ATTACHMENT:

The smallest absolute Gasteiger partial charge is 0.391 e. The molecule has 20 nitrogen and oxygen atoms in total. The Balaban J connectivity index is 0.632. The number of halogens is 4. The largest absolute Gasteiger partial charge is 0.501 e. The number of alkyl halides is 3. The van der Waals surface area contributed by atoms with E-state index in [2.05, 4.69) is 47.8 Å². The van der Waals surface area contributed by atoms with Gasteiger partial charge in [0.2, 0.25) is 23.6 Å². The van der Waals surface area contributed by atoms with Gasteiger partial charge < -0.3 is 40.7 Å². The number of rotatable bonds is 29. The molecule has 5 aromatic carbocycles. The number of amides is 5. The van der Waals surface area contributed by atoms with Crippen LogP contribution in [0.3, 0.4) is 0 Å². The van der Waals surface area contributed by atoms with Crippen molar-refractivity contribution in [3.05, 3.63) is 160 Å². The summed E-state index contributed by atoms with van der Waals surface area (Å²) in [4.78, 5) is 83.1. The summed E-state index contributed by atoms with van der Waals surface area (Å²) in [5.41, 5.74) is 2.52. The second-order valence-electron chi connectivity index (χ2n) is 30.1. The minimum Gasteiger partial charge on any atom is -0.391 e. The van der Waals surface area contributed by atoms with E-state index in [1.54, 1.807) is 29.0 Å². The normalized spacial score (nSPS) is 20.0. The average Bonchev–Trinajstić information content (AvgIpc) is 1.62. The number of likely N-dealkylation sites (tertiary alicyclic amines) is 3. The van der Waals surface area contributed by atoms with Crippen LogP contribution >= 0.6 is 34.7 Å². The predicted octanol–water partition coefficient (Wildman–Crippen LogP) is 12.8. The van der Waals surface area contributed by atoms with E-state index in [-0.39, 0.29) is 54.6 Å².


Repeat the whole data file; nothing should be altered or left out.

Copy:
The smallest absolute Gasteiger partial charge is 0.391 e. The molecule has 20 nitrogen and oxygen atoms in total. The Balaban J connectivity index is 0.632. The number of halogens is 4. The largest absolute Gasteiger partial charge is 0.501 e. The number of alkyl halides is 3. The van der Waals surface area contributed by atoms with E-state index in [2.05, 4.69) is 47.8 Å². The van der Waals surface area contributed by atoms with Gasteiger partial charge in [0.2, 0.25) is 23.6 Å². The van der Waals surface area contributed by atoms with Gasteiger partial charge < -0.3 is 40.7 Å². The number of rotatable bonds is 29. The molecule has 5 aromatic carbocycles. The number of amides is 5. The van der Waals surface area contributed by atoms with Crippen LogP contribution in [0.3, 0.4) is 0 Å². The van der Waals surface area contributed by atoms with Crippen molar-refractivity contribution in [3.05, 3.63) is 160 Å². The summed E-state index contributed by atoms with van der Waals surface area (Å²) in [4.78, 5) is 83.1. The summed E-state index contributed by atoms with van der Waals surface area (Å²) in [5.41, 5.74) is 2.52. The second-order valence-electron chi connectivity index (χ2n) is 30.1. The minimum Gasteiger partial charge on any atom is -0.391 e. The van der Waals surface area contributed by atoms with E-state index in [1.54, 1.807) is 29.0 Å². The normalized spacial score (nSPS) is 20.0. The average Bonchev–Trinajstić information content (AvgIpc) is 1.62. The number of likely N-dealkylation sites (tertiary alicyclic amines) is 3. The van der Waals surface area contributed by atoms with Crippen LogP contribution >= 0.6 is 34.7 Å². The predicted octanol–water partition coefficient (Wildman–Crippen LogP) is 12.8. The van der Waals surface area contributed by atoms with E-state index in [-0.39, 0.29) is 54.6 Å².